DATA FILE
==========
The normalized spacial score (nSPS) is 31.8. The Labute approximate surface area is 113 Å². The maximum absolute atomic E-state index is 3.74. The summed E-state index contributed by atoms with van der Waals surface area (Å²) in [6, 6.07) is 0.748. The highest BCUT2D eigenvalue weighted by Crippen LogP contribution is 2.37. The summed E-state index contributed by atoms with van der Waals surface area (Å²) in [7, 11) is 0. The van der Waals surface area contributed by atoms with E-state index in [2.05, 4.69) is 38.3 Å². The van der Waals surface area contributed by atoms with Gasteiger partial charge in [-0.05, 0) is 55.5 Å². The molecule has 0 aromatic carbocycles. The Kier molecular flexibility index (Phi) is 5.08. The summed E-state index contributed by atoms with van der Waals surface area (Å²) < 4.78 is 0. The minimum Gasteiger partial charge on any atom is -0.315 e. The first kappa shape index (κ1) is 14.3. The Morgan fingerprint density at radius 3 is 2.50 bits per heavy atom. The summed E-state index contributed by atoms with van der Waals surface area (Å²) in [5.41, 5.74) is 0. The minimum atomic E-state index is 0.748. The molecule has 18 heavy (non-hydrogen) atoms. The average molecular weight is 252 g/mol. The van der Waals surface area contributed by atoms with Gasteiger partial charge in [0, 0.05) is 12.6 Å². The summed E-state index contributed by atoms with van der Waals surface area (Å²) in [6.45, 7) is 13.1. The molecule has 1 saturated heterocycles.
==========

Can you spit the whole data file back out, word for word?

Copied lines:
The normalized spacial score (nSPS) is 31.8. The Labute approximate surface area is 113 Å². The maximum absolute atomic E-state index is 3.74. The summed E-state index contributed by atoms with van der Waals surface area (Å²) in [6, 6.07) is 0.748. The highest BCUT2D eigenvalue weighted by Crippen LogP contribution is 2.37. The summed E-state index contributed by atoms with van der Waals surface area (Å²) in [7, 11) is 0. The van der Waals surface area contributed by atoms with E-state index in [2.05, 4.69) is 38.3 Å². The van der Waals surface area contributed by atoms with Gasteiger partial charge in [-0.05, 0) is 55.5 Å². The molecule has 0 aromatic carbocycles. The Kier molecular flexibility index (Phi) is 5.08. The summed E-state index contributed by atoms with van der Waals surface area (Å²) < 4.78 is 0. The minimum Gasteiger partial charge on any atom is -0.315 e. The first kappa shape index (κ1) is 14.3. The Morgan fingerprint density at radius 3 is 2.50 bits per heavy atom. The summed E-state index contributed by atoms with van der Waals surface area (Å²) in [5.41, 5.74) is 0. The minimum atomic E-state index is 0.748. The molecule has 18 heavy (non-hydrogen) atoms. The average molecular weight is 252 g/mol. The van der Waals surface area contributed by atoms with Gasteiger partial charge in [0, 0.05) is 12.6 Å². The summed E-state index contributed by atoms with van der Waals surface area (Å²) in [6.45, 7) is 13.1. The molecule has 1 saturated heterocycles.